Multimillion pound plan to revamp Doncaster school site

Year eight pupils pictured in their Maths class at Armthorpe Academy. Picture: Marie Caley NDFP Armthorpe Academy MC 1
Year eight pupils pictured in their Maths class at Armthorpe Academy. Picture: Marie Caley NDFP Armthorpe Academy MC 1

It is a school which has had a tough time of it - but next year youngsters at Armthorpe Academy will really have something to smile about.

Plans are in the pipeline for a multimillion pound new block at the school on Mere Lane, which is set to replace one of its ageing buildings, hopefully next autumn.

Year nine Product Design pupils Bradley Scott and Logan Murray, both 13, pictured in class. Picture: Marie Caley NDFP Armthorpe Academy MC 2

Year nine Product Design pupils Bradley Scott and Logan Murray, both 13, pictured in class. Picture: Marie Caley NDFP Armthorpe Academy MC 2

At present, one of the school's main buildings, dating back to the early 20th century, has a series of problems including a heating system that does not work properly.

But under plans that are now in place, its replacement could be under construction by the end of this year. The school has artists impressions of how it may look, but the design has not yet been finalised.

It is a timely boost for a school which last year hit the headlines as one of a small number in Doncaster which have not been classed as Ofsted as 'good' for 10 years, and closed its sixth form last year as numbers were dwindling.

The school, like many others across the country has had to reduce staff numbers in recent years due to funding cuts. The last sixth formers left last summer.

Ethan McGhee, 14, Liam Thornton, 13 and Mollie Nunns, 13, pictured working on the after school Engineering project. Picture: Marie Caley NDFP Armthorpe Academy MC 4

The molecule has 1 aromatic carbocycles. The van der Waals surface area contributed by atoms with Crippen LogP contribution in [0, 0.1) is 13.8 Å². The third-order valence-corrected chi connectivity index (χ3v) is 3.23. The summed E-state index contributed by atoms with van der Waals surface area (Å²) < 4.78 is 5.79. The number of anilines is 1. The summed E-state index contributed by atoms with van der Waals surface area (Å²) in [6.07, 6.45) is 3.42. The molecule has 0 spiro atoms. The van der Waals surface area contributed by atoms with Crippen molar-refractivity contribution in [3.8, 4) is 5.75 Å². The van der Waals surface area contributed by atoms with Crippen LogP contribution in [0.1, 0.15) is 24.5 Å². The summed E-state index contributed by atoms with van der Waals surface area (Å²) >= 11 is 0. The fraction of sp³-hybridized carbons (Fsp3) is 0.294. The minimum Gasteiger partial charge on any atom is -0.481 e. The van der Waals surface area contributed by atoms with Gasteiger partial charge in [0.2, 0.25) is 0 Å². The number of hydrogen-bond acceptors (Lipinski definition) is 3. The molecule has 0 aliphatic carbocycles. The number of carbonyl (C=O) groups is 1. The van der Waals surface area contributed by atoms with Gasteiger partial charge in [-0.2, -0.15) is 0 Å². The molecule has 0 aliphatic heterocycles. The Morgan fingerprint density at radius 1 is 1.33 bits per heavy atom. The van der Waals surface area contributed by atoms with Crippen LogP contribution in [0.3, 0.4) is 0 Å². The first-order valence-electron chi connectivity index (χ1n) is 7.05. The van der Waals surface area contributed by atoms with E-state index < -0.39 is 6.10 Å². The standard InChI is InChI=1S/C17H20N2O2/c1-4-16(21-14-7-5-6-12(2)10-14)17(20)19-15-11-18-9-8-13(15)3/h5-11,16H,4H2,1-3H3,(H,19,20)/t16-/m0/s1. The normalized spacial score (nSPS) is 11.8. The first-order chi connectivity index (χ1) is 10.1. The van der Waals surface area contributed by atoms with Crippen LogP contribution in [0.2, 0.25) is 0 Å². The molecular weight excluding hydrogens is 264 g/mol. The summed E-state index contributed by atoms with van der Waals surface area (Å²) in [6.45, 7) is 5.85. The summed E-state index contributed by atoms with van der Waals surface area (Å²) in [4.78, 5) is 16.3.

Ethan McGhee, 14, Liam Thornton, 13 and Mollie Nunns, 13, pictured working on the after school Engineering project. Picture: Marie Caley NDFP Armthorpe Academy MC 4

It was struggling to compete with larger sixth forms, and a new specialist sixth form college at Auckley opened this year. It was decided that with shrinking post-16 classes, the Armthorpe sixth form was being subsidized by other areas of the school, so should close.

But much work is going on to turn things around, with a lot of that based around raising the aspirations of the hundreds of pupils at the school. And 2016 saw a big improvement in GCSE results.

Those who work at the school are excited about the planned new building, although the exact location of where on the school site the new block will be built has yet to be finalised.

It will include a new teaching block, dining room sports hall and changing facilities, and could be open in 2019 or early 2020.

A proposal of what the new building may look like at Armthorpe Academy. Picture: NDFP Armthorpe Academy MC 7

A proposal of what the new building may look like at Armthorpe Academy. Picture: NDFP Armthorpe Academy MC 7

Principal Andy Peirson said: "This is going to be raising aspirations. I think the Armthorpe community deserves a 21st century school, and that is what it's going to get. At that point we're going to have a fantastic facility that we want the community to be able to access."